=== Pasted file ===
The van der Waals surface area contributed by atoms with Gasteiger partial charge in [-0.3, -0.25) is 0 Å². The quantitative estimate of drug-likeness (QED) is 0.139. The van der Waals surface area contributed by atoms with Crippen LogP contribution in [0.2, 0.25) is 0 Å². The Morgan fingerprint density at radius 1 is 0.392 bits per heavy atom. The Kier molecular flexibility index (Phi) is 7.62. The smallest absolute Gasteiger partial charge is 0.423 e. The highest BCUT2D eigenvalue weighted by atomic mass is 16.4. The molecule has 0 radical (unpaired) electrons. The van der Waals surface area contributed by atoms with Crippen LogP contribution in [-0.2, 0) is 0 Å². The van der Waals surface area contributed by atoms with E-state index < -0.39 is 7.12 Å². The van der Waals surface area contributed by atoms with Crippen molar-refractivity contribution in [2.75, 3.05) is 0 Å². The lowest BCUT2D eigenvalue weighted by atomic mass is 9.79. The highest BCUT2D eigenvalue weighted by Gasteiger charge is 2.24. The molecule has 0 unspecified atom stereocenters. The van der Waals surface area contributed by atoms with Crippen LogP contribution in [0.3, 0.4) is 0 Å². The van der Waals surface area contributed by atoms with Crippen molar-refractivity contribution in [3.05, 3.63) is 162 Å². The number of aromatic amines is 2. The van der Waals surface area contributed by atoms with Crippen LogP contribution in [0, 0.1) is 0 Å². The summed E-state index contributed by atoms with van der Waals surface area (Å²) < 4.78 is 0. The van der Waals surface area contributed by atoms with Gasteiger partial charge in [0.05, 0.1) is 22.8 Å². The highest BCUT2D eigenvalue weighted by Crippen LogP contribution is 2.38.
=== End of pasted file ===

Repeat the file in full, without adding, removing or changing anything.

The van der Waals surface area contributed by atoms with Gasteiger partial charge in [-0.3, -0.25) is 0 Å². The quantitative estimate of drug-likeness (QED) is 0.139. The van der Waals surface area contributed by atoms with Crippen LogP contribution in [0.2, 0.25) is 0 Å². The Morgan fingerprint density at radius 1 is 0.392 bits per heavy atom. The Kier molecular flexibility index (Phi) is 7.62. The smallest absolute Gasteiger partial charge is 0.423 e. The highest BCUT2D eigenvalue weighted by atomic mass is 16.4. The molecule has 0 radical (unpaired) electrons. The van der Waals surface area contributed by atoms with Crippen LogP contribution in [-0.2, 0) is 0 Å². The van der Waals surface area contributed by atoms with E-state index < -0.39 is 7.12 Å². The van der Waals surface area contributed by atoms with Crippen molar-refractivity contribution in [2.75, 3.05) is 0 Å². The lowest BCUT2D eigenvalue weighted by atomic mass is 9.79. The highest BCUT2D eigenvalue weighted by Gasteiger charge is 2.24. The molecule has 0 unspecified atom stereocenters. The van der Waals surface area contributed by atoms with Crippen LogP contribution in [0.3, 0.4) is 0 Å². The van der Waals surface area contributed by atoms with Crippen molar-refractivity contribution in [3.05, 3.63) is 162 Å². The number of aromatic amines is 2. The van der Waals surface area contributed by atoms with Crippen LogP contribution in [0, 0.1) is 0 Å². The summed E-state index contributed by atoms with van der Waals surface area (Å²) < 4.78 is 0. The van der Waals surface area contributed by atoms with Gasteiger partial charge in [0.05, 0.1) is 22.8 Å². The highest BCUT2D eigenvalue weighted by Crippen LogP contribution is 2.38.